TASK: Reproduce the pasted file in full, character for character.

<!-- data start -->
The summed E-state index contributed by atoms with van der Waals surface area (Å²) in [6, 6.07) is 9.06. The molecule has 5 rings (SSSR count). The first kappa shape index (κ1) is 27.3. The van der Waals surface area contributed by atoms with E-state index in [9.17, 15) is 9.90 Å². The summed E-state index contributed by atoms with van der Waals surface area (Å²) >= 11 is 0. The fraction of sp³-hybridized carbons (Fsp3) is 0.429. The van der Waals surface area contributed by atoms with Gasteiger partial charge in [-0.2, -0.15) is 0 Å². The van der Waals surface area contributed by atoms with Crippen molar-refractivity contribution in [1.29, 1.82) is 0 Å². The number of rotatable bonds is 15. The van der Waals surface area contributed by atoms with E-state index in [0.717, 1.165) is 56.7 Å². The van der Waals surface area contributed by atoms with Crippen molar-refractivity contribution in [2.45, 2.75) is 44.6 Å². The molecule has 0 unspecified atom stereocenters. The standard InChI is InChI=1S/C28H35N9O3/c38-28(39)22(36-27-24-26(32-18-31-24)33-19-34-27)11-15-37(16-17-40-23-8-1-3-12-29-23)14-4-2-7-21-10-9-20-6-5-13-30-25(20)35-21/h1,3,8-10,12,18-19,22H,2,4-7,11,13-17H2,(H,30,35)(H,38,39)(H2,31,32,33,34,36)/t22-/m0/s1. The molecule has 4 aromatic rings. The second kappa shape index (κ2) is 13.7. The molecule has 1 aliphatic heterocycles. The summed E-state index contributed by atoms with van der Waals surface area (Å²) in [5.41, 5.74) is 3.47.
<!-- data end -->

The summed E-state index contributed by atoms with van der Waals surface area (Å²) in [6, 6.07) is 9.06. The molecule has 5 rings (SSSR count). The first kappa shape index (κ1) is 27.3. The van der Waals surface area contributed by atoms with E-state index in [9.17, 15) is 9.90 Å². The summed E-state index contributed by atoms with van der Waals surface area (Å²) >= 11 is 0. The fraction of sp³-hybridized carbons (Fsp3) is 0.429. The van der Waals surface area contributed by atoms with Gasteiger partial charge in [-0.2, -0.15) is 0 Å². The van der Waals surface area contributed by atoms with Crippen molar-refractivity contribution in [1.29, 1.82) is 0 Å². The number of rotatable bonds is 15. The van der Waals surface area contributed by atoms with E-state index in [0.717, 1.165) is 56.7 Å². The van der Waals surface area contributed by atoms with Crippen molar-refractivity contribution in [2.45, 2.75) is 44.6 Å². The molecule has 0 unspecified atom stereocenters. The standard InChI is InChI=1S/C28H35N9O3/c38-28(39)22(36-27-24-26(32-18-31-24)33-19-34-27)11-15-37(16-17-40-23-8-1-3-12-29-23)14-4-2-7-21-10-9-20-6-5-13-30-25(20)35-21/h1,3,8-10,12,18-19,22H,2,4-7,11,13-17H2,(H,30,35)(H,38,39)(H2,31,32,33,34,36)/t22-/m0/s1. The molecule has 4 aromatic rings. The second kappa shape index (κ2) is 13.7. The molecule has 1 aliphatic heterocycles. The summed E-state index contributed by atoms with van der Waals surface area (Å²) in [5.41, 5.74) is 3.47.